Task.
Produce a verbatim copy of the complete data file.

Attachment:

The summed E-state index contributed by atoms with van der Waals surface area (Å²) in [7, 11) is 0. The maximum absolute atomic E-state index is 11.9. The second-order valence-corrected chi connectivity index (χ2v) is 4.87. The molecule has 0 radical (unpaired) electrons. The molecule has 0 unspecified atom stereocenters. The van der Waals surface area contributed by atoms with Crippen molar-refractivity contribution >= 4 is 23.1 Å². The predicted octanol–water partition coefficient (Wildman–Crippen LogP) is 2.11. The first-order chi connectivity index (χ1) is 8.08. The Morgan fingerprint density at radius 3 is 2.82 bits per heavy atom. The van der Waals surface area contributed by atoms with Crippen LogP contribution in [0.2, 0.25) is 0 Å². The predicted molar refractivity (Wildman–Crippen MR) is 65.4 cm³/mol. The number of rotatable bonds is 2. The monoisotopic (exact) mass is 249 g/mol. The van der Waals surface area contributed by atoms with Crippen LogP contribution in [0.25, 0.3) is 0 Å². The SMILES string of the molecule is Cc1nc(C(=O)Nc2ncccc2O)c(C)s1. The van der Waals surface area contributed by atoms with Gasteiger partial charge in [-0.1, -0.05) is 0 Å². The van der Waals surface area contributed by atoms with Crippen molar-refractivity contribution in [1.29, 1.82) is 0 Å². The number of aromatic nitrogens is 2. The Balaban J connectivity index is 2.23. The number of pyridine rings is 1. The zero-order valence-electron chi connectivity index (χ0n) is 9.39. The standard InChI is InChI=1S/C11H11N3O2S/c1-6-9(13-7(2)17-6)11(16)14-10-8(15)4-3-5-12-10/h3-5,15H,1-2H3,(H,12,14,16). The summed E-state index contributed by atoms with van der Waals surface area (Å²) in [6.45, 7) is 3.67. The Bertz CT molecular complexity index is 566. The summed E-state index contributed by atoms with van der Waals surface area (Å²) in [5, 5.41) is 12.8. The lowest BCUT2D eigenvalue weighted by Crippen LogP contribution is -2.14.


The summed E-state index contributed by atoms with van der Waals surface area (Å²) in [7, 11) is 0. The maximum absolute atomic E-state index is 11.9. The second-order valence-corrected chi connectivity index (χ2v) is 4.87. The molecule has 0 radical (unpaired) electrons. The molecule has 0 unspecified atom stereocenters. The van der Waals surface area contributed by atoms with Crippen molar-refractivity contribution >= 4 is 23.1 Å². The predicted octanol–water partition coefficient (Wildman–Crippen LogP) is 2.11. The first-order chi connectivity index (χ1) is 8.08. The Morgan fingerprint density at radius 3 is 2.82 bits per heavy atom. The van der Waals surface area contributed by atoms with Crippen LogP contribution in [0.2, 0.25) is 0 Å². The predicted molar refractivity (Wildman–Crippen MR) is 65.4 cm³/mol. The number of rotatable bonds is 2. The monoisotopic (exact) mass is 249 g/mol. The van der Waals surface area contributed by atoms with Crippen LogP contribution in [0.25, 0.3) is 0 Å². The SMILES string of the molecule is Cc1nc(C(=O)Nc2ncccc2O)c(C)s1. The van der Waals surface area contributed by atoms with Gasteiger partial charge in [-0.1, -0.05) is 0 Å². The van der Waals surface area contributed by atoms with Crippen molar-refractivity contribution in [1.29, 1.82) is 0 Å². The number of aromatic nitrogens is 2. The Balaban J connectivity index is 2.23. The number of pyridine rings is 1. The zero-order valence-electron chi connectivity index (χ0n) is 9.39. The standard InChI is InChI=1S/C11H11N3O2S/c1-6-9(13-7(2)17-6)11(16)14-10-8(15)4-3-5-12-10/h3-5,15H,1-2H3,(H,12,14,16). The summed E-state index contributed by atoms with van der Waals surface area (Å²) in [6.45, 7) is 3.67. The Bertz CT molecular complexity index is 566. The summed E-state index contributed by atoms with van der Waals surface area (Å²) in [5, 5.41) is 12.8. The lowest BCUT2D eigenvalue weighted by Crippen LogP contribution is -2.14.